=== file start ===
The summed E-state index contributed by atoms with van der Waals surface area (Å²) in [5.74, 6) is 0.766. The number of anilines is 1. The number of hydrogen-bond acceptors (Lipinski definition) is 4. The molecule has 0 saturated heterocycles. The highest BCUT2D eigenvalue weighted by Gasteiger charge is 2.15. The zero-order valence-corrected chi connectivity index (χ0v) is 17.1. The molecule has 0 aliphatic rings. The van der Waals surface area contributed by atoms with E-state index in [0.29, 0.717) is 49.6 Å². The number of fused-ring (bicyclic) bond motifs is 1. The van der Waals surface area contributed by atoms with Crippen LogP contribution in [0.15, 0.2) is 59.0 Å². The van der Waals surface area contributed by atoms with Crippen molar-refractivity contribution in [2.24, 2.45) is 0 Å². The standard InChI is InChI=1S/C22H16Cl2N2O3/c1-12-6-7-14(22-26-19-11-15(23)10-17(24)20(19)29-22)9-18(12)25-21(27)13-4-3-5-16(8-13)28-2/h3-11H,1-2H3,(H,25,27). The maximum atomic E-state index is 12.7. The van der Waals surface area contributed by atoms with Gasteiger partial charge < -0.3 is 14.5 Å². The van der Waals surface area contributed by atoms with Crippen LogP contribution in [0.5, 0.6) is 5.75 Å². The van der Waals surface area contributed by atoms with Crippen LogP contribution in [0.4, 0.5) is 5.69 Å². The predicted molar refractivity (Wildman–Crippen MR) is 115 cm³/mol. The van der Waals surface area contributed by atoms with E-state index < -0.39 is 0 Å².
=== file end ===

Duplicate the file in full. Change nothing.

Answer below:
The summed E-state index contributed by atoms with van der Waals surface area (Å²) in [5.74, 6) is 0.766. The number of anilines is 1. The number of hydrogen-bond acceptors (Lipinski definition) is 4. The molecule has 0 saturated heterocycles. The highest BCUT2D eigenvalue weighted by Gasteiger charge is 2.15. The zero-order valence-corrected chi connectivity index (χ0v) is 17.1. The molecule has 0 aliphatic rings. The van der Waals surface area contributed by atoms with E-state index in [0.29, 0.717) is 49.6 Å². The number of fused-ring (bicyclic) bond motifs is 1. The van der Waals surface area contributed by atoms with Crippen LogP contribution in [0.15, 0.2) is 59.0 Å². The van der Waals surface area contributed by atoms with Crippen molar-refractivity contribution in [2.24, 2.45) is 0 Å². The standard InChI is InChI=1S/C22H16Cl2N2O3/c1-12-6-7-14(22-26-19-11-15(23)10-17(24)20(19)29-22)9-18(12)25-21(27)13-4-3-5-16(8-13)28-2/h3-11H,1-2H3,(H,25,27). The maximum atomic E-state index is 12.7. The van der Waals surface area contributed by atoms with Gasteiger partial charge < -0.3 is 14.5 Å². The van der Waals surface area contributed by atoms with Crippen LogP contribution in [0.5, 0.6) is 5.75 Å². The van der Waals surface area contributed by atoms with Crippen LogP contribution in [0.4, 0.5) is 5.69 Å². The predicted molar refractivity (Wildman–Crippen MR) is 115 cm³/mol. The van der Waals surface area contributed by atoms with E-state index < -0.39 is 0 Å².